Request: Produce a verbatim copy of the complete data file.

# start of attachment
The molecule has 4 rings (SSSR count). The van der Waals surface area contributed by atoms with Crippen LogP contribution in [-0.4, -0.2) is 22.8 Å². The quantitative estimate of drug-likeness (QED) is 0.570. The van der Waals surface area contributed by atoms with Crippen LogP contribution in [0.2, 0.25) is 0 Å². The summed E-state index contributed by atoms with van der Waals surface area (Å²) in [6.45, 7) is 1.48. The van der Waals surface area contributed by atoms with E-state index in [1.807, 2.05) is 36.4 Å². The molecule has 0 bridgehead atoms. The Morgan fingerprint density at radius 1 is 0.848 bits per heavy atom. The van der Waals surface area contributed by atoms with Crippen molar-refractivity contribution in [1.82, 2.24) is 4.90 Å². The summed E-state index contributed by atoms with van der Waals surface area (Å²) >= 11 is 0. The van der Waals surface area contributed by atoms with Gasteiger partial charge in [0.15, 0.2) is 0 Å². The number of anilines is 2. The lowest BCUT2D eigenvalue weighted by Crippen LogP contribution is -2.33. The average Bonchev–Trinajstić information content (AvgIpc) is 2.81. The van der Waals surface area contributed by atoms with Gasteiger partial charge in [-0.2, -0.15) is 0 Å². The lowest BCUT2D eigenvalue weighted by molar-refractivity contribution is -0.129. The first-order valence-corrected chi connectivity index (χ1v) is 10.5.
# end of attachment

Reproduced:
The molecule has 4 rings (SSSR count). The van der Waals surface area contributed by atoms with Crippen LogP contribution in [-0.4, -0.2) is 22.8 Å². The quantitative estimate of drug-likeness (QED) is 0.570. The van der Waals surface area contributed by atoms with Crippen LogP contribution in [0.2, 0.25) is 0 Å². The summed E-state index contributed by atoms with van der Waals surface area (Å²) in [6.45, 7) is 1.48. The van der Waals surface area contributed by atoms with E-state index in [1.807, 2.05) is 36.4 Å². The molecule has 0 bridgehead atoms. The Morgan fingerprint density at radius 1 is 0.848 bits per heavy atom. The van der Waals surface area contributed by atoms with Crippen molar-refractivity contribution in [1.82, 2.24) is 4.90 Å². The summed E-state index contributed by atoms with van der Waals surface area (Å²) >= 11 is 0. The van der Waals surface area contributed by atoms with Gasteiger partial charge in [0.15, 0.2) is 0 Å². The number of anilines is 2. The lowest BCUT2D eigenvalue weighted by Crippen LogP contribution is -2.33. The average Bonchev–Trinajstić information content (AvgIpc) is 2.81. The van der Waals surface area contributed by atoms with Gasteiger partial charge in [-0.2, -0.15) is 0 Å². The lowest BCUT2D eigenvalue weighted by molar-refractivity contribution is -0.129. The first-order valence-corrected chi connectivity index (χ1v) is 10.5.